All copyrights to Victoria Abad Kerblat

About the artist

Victoria Abad Kerblat is a Filipino-French artist from a deeply rooted family in Batanes region, the most northern province of the Philippines.
As a trained biologist specialized in tropical medicine, she left her native country in 1979 to work first in refugee camps in Thailand, where she met her husband Bernard Kerblat. She then worked, travelled and lived in three different continents: Asia, Africa and Europe from 1979 to 1996.

 

She currently lives in Divonne-Les-Bain and is actively involved in the various art projects initiated by Fundacion Pacita in Batanes, in order to perpetuate the legacy of her sister Pacita Abad a renowned international artist. The latter encouraged her to pursue a career in art.

Over time, Victoria took art classes in Thailand, France and Switzerland.

 

Her career as a painter grew when she moved to France, near the Swiss border in Geneva. 

In France, the grandmother, Paulette Blanchenay (Bernard's grandmother), artist-painter, had a considerable influence by introducing her to watercolour.

About her style 

Her paintings are characterized by a constant evolution of the styles and patterns used. It began with portraits of refugees from the hill tribes in Laos and was then strongly influenced by the warm colours of South Africa, its cultural richness and its exotic landscapes.

 

After exhibiting in many countries, she explored and experimented with different types of arts and techniques. This is how she integrated various Asian materials such as asian textiles, banana fibres, gold leaf integrated in the painting with natural pigments

 

Victoria now uses recycled materials in her painting in hope of educating future generations about sustainability.

Interview with ELLE Suisse

Victoria Abad Kerblat: Paintings like windows open on a personal journey. 

 

How did you start painting?

I have always been drawn to the arts, but when I was young, being an artist was not considered a job in the Philippines. I became a biologist! I got a scholarship in a  University at Boston to do my master's degree in biology, but when I went there, I stopped in Bangkok to see the exhibition of my sister Pacita and I never went to the States -United. It was 1979, there was the war in Vietnam, and finally, I went to work in the refugee camps. Biologists specialized in tropical diseases were needed. My husband also works in the humanitarian field, we lived successively in Afghanistan, Cambodia, Laos, Indonesia, Malaysia, Mozambique, Pakistan, Vietnam. I started to paint without any formal training. It was my way of capturing the suffering of the refugees.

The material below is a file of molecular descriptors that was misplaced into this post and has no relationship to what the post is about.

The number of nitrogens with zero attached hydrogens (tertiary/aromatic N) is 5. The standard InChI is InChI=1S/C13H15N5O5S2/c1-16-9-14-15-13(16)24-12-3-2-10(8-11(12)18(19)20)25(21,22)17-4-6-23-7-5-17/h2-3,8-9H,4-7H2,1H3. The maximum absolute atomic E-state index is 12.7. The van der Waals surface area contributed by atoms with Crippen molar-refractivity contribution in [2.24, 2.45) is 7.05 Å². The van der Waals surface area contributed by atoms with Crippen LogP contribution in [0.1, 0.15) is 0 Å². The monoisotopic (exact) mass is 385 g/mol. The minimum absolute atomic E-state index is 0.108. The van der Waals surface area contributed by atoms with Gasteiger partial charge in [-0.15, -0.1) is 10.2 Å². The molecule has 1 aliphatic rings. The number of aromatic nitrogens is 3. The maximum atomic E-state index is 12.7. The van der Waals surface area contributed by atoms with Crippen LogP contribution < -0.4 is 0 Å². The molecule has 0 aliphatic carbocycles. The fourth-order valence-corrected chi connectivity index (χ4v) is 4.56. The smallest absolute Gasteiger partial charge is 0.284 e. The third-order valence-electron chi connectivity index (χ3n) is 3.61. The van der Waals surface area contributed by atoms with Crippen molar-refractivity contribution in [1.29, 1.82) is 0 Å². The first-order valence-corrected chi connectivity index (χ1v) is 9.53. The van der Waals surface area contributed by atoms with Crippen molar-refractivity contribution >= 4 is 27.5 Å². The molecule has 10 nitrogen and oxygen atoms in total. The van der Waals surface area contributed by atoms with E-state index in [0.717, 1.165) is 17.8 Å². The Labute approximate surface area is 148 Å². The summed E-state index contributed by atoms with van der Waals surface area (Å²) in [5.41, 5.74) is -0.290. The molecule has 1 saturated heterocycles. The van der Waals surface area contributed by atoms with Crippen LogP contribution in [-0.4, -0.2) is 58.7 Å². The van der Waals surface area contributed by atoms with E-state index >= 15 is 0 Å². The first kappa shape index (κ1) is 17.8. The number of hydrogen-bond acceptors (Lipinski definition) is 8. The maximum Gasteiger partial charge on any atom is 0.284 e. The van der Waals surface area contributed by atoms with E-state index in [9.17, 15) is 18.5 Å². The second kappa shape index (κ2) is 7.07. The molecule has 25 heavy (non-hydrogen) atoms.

You design your painting as a testimony ...

Yes, in part. Refugees influenced me very much in my early days - I found their courage extraordinary in this environment of violence - but I also painted watercolors in old colonial houses when I was in Mozambique. I had campaigned so that they would preserve old historical building and houses. That said, it is true that some of my paintings carry a message or a question mark. I think, for example, of my painting 'Where do I belong?' When I was in Mozambique, I found myself in a universe where the skin color was a cursor on a ladder defining the degree of oppression. I wanted to convey the stress, the fear and the misunderstanding that one feels in such a situation.

Are there topics you do not like to paint?

Flowers, cats ... This kind of painting bores me! In fact, I am inspired by everything around me, people, my travels, exhibitions that I visit ... When I make a portrait, I like to know the person. In recent years, the Philippines has become one of my main sources of inspiration. In my painting, Ivatan, the subject is a woman from Batanes, the northernmost region of the country. In her hair, I painted Ivatan words and phrases. Her body signifies the different villages in Batanes. 

 

In your latest works, you seem to be working more on textures ...

I stayed in oil painting, but I incorporate into my paintings materials that are now disappearing. I mainly use materials from the Philippines and Asia, such as rice paper, banana fibres, fabrics, natural pigments... I also try to draw the attention of young people to the beauty that we can get from recycled materials because this concept is not yet widespread in the Philippines.

Interviewed by Odile Habel